Following on from Rukmanie and David’s Mehndi Ceremony, Rukmanie’s family hosted a Jago the night before their wedding. Jago translates as “wake up” and would traditionally have involved the families of the bride and groom travelling around their villages late at night with divas (oil lamps), singing jago songs to wake the villagers to let them know that a wedding was to take place and to invite them to join in the festivities.
The vibrant, elaborate Jago Ceremony was a fast paced and energetic event and further heightened the excitement of the wedding festivities. The Jago Ceremony is a chance for friends and family to rejoice and dance together in celebration. Pots (gaggars) are decorated with candles and carried on the head whilst dancing and singing Jago songs. The pots are then passed around the rest of the family and friends where they take their turn in the Jago alongside everyone else.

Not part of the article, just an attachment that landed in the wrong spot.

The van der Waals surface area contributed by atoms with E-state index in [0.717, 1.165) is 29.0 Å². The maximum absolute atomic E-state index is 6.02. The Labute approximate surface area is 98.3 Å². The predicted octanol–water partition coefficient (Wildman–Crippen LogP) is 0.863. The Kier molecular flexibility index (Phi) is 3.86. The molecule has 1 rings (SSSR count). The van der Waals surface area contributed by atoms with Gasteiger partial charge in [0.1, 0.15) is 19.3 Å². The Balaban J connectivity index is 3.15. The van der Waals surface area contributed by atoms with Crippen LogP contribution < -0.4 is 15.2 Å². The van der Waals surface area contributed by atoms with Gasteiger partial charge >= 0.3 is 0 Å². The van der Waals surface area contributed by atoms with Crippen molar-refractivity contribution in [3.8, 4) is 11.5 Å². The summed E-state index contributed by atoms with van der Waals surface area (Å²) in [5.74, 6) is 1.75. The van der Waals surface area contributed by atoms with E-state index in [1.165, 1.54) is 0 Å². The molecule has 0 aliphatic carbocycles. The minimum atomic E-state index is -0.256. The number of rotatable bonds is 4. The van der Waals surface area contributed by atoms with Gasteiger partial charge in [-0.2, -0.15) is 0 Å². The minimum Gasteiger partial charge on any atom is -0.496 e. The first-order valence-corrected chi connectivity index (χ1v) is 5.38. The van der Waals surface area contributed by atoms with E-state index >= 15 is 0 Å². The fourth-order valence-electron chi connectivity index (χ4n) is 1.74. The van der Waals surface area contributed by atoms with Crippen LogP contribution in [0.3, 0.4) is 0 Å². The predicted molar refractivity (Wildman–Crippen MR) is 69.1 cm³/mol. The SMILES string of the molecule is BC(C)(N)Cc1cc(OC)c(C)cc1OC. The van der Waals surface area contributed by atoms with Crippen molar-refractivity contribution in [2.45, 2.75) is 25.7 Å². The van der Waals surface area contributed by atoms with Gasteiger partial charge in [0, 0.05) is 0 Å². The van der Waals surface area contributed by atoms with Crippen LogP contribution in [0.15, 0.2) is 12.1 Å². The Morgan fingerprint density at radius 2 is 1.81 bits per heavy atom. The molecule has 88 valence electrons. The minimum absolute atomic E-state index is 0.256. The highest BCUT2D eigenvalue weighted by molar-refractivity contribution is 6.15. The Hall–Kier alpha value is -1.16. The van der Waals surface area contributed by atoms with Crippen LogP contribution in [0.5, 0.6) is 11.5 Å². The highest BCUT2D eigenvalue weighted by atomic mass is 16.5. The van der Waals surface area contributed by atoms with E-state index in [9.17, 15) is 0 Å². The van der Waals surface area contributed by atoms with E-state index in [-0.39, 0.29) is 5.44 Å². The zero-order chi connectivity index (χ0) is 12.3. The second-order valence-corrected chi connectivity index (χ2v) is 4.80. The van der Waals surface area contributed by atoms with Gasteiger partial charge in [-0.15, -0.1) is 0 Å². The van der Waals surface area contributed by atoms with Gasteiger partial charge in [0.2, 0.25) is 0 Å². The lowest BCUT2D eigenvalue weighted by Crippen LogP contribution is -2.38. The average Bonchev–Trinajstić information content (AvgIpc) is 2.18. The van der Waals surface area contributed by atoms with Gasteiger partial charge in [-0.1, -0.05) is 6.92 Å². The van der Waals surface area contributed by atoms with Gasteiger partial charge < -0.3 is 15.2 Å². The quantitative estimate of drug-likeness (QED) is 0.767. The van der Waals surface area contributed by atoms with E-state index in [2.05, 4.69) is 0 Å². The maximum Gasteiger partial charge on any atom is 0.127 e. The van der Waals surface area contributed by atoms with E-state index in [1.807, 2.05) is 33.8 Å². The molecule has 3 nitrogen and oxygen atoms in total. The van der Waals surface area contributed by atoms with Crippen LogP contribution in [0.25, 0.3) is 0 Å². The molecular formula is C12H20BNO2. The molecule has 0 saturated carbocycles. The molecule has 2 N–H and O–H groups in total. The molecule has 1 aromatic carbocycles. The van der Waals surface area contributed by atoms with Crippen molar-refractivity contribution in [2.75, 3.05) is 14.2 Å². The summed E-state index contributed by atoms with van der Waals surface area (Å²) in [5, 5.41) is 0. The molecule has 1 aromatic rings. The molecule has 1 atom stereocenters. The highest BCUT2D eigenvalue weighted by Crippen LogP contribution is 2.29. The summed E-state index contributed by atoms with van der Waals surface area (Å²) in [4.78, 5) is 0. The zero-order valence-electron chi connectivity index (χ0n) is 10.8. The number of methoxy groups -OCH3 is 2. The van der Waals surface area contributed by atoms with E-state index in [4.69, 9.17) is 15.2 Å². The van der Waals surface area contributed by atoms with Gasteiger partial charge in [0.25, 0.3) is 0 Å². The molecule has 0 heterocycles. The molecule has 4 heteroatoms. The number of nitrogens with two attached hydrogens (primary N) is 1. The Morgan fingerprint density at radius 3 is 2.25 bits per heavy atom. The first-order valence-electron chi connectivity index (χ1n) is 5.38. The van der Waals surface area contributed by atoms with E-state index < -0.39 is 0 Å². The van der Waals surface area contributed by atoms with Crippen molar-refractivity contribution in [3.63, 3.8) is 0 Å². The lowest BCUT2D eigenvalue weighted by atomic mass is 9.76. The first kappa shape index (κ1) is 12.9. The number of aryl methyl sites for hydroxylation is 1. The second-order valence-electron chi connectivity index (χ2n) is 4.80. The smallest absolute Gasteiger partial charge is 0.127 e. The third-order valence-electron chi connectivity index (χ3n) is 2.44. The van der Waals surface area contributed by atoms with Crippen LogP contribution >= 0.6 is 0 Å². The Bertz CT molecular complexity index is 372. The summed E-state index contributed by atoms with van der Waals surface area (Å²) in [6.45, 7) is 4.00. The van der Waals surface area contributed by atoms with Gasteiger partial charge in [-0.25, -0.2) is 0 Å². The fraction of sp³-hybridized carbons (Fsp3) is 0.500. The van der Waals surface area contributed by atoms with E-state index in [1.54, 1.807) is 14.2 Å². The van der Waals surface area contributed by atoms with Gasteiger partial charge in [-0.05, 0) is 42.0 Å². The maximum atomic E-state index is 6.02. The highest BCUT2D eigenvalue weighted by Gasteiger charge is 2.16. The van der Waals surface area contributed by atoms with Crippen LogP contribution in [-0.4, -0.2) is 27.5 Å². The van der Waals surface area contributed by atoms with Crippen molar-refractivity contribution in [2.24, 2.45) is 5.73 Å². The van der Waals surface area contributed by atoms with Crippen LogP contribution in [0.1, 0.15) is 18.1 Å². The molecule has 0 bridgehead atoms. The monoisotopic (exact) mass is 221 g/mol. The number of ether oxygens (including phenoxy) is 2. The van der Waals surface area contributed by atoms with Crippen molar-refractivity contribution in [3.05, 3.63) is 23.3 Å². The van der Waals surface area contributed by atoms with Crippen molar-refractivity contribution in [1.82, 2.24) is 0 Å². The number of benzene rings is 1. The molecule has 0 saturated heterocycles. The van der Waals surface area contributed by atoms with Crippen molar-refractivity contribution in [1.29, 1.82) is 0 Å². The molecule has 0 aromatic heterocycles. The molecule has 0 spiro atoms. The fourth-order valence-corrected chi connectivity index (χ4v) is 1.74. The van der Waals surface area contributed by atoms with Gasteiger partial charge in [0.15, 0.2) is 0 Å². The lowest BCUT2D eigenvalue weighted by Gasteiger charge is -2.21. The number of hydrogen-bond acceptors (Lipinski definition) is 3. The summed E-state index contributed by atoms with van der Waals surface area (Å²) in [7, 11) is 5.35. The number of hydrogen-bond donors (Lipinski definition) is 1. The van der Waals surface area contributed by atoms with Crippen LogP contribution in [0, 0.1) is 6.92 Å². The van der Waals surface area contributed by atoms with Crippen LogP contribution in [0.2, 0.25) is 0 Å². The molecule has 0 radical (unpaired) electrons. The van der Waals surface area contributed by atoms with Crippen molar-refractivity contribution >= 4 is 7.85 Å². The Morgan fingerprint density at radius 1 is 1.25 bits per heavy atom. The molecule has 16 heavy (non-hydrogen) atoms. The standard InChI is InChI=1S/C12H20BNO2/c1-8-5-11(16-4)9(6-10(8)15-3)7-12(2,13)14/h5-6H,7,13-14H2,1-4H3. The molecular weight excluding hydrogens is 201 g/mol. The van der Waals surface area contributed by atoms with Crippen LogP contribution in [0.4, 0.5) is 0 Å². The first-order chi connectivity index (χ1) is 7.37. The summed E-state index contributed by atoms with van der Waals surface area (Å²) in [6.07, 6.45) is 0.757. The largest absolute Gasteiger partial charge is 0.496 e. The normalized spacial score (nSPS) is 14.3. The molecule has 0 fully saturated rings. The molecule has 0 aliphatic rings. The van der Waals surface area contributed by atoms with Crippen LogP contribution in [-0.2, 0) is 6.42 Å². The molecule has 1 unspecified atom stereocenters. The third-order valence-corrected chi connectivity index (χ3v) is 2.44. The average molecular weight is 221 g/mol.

Being that this the first time I’d photographed an event like this, and based on the fascinating and entertaining Mendi Celebrations the night before, I’d been excitedly anticipating what was going to unfold! After the guests had eaten the amazing traditional feast (the food was incredible!) is was time for the ceremony to begin! Wow!! What a wake up! The music, the jingling of the tambourines, the beating of the drums, the chiming of the bells, the singing, the stunning Saris and traditional costumes and energetic dancing! Some boldness was required to get to where the action was happening and it felt like a whirlwind of activity – quite something else! Joined by my friend and colleague, Anna of Somma Productions in Jersey, it certainly was a jaw dropping, memorable experience!
Here are a few of my favourite images from the evening…
What an incredible, joyful evening!